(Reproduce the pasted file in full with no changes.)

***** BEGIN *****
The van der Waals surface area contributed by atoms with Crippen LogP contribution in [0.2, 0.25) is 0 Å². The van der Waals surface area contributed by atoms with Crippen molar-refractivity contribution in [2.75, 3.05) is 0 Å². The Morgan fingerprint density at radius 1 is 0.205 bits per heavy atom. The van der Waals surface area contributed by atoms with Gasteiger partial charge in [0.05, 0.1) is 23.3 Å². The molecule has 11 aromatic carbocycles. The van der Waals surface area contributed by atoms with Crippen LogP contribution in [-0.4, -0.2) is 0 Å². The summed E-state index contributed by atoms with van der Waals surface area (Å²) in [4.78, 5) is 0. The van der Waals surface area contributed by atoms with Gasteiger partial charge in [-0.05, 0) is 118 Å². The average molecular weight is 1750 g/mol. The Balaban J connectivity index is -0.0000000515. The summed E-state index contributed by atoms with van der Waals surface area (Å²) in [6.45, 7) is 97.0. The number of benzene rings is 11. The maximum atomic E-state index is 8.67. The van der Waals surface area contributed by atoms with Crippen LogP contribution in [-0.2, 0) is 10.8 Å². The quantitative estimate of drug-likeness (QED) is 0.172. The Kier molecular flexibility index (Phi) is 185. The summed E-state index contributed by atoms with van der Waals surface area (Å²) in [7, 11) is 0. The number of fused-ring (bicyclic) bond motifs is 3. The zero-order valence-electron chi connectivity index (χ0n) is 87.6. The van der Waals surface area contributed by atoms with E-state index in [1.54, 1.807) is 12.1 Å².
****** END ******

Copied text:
The van der Waals surface area contributed by atoms with Crippen LogP contribution in [0.2, 0.25) is 0 Å². The van der Waals surface area contributed by atoms with Crippen molar-refractivity contribution in [2.75, 3.05) is 0 Å². The Morgan fingerprint density at radius 1 is 0.205 bits per heavy atom. The van der Waals surface area contributed by atoms with Gasteiger partial charge in [0.05, 0.1) is 23.3 Å². The molecule has 11 aromatic carbocycles. The van der Waals surface area contributed by atoms with Crippen LogP contribution in [-0.4, -0.2) is 0 Å². The summed E-state index contributed by atoms with van der Waals surface area (Å²) in [4.78, 5) is 0. The van der Waals surface area contributed by atoms with Gasteiger partial charge in [-0.05, 0) is 118 Å². The average molecular weight is 1750 g/mol. The Balaban J connectivity index is -0.0000000515. The summed E-state index contributed by atoms with van der Waals surface area (Å²) in [6.45, 7) is 97.0. The number of benzene rings is 11. The maximum atomic E-state index is 8.67. The van der Waals surface area contributed by atoms with Crippen LogP contribution in [-0.2, 0) is 10.8 Å². The quantitative estimate of drug-likeness (QED) is 0.172. The Kier molecular flexibility index (Phi) is 185. The summed E-state index contributed by atoms with van der Waals surface area (Å²) in [7, 11) is 0. The number of fused-ring (bicyclic) bond motifs is 3. The zero-order valence-electron chi connectivity index (χ0n) is 87.6. The van der Waals surface area contributed by atoms with E-state index in [1.54, 1.807) is 12.1 Å².